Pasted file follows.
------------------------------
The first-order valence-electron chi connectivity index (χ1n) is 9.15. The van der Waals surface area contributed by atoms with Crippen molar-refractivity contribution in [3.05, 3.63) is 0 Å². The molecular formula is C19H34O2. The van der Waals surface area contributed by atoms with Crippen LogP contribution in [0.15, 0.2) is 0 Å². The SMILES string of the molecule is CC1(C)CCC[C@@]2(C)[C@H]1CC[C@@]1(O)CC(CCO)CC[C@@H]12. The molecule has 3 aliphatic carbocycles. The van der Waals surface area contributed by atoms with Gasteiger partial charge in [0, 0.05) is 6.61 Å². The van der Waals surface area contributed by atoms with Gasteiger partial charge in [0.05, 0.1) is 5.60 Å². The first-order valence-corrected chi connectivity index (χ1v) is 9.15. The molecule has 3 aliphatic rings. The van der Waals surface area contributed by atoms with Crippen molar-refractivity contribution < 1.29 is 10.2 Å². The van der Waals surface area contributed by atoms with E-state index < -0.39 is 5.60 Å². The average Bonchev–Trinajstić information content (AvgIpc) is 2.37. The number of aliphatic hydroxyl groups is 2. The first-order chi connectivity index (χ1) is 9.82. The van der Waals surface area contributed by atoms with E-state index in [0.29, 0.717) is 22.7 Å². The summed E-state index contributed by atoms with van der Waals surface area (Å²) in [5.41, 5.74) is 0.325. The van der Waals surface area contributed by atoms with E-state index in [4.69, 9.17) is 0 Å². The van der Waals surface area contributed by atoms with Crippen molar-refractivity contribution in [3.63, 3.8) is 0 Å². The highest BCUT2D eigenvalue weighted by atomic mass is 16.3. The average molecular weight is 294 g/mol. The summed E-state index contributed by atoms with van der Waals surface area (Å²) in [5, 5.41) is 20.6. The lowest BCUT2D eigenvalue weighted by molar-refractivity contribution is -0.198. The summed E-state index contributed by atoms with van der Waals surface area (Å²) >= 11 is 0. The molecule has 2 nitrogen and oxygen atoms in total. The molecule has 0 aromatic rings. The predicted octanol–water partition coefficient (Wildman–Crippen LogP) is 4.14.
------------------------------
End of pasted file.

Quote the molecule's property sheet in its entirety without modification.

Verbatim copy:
The first-order valence-electron chi connectivity index (χ1n) is 9.15. The van der Waals surface area contributed by atoms with Crippen molar-refractivity contribution in [3.05, 3.63) is 0 Å². The molecular formula is C19H34O2. The van der Waals surface area contributed by atoms with Crippen LogP contribution in [0.15, 0.2) is 0 Å². The SMILES string of the molecule is CC1(C)CCC[C@@]2(C)[C@H]1CC[C@@]1(O)CC(CCO)CC[C@@H]12. The molecule has 3 aliphatic carbocycles. The van der Waals surface area contributed by atoms with Gasteiger partial charge in [0, 0.05) is 6.61 Å². The van der Waals surface area contributed by atoms with Gasteiger partial charge in [0.05, 0.1) is 5.60 Å². The first-order valence-corrected chi connectivity index (χ1v) is 9.15. The molecule has 3 aliphatic rings. The van der Waals surface area contributed by atoms with Crippen molar-refractivity contribution < 1.29 is 10.2 Å². The van der Waals surface area contributed by atoms with E-state index < -0.39 is 5.60 Å². The average Bonchev–Trinajstić information content (AvgIpc) is 2.37. The number of aliphatic hydroxyl groups is 2. The first-order chi connectivity index (χ1) is 9.82. The van der Waals surface area contributed by atoms with E-state index in [0.29, 0.717) is 22.7 Å². The summed E-state index contributed by atoms with van der Waals surface area (Å²) in [5.41, 5.74) is 0.325. The van der Waals surface area contributed by atoms with E-state index in [4.69, 9.17) is 0 Å². The van der Waals surface area contributed by atoms with Crippen molar-refractivity contribution in [3.63, 3.8) is 0 Å². The highest BCUT2D eigenvalue weighted by atomic mass is 16.3. The average molecular weight is 294 g/mol. The summed E-state index contributed by atoms with van der Waals surface area (Å²) in [5, 5.41) is 20.6. The lowest BCUT2D eigenvalue weighted by molar-refractivity contribution is -0.198. The summed E-state index contributed by atoms with van der Waals surface area (Å²) >= 11 is 0. The molecule has 2 nitrogen and oxygen atoms in total. The molecule has 0 aromatic rings. The predicted octanol–water partition coefficient (Wildman–Crippen LogP) is 4.14.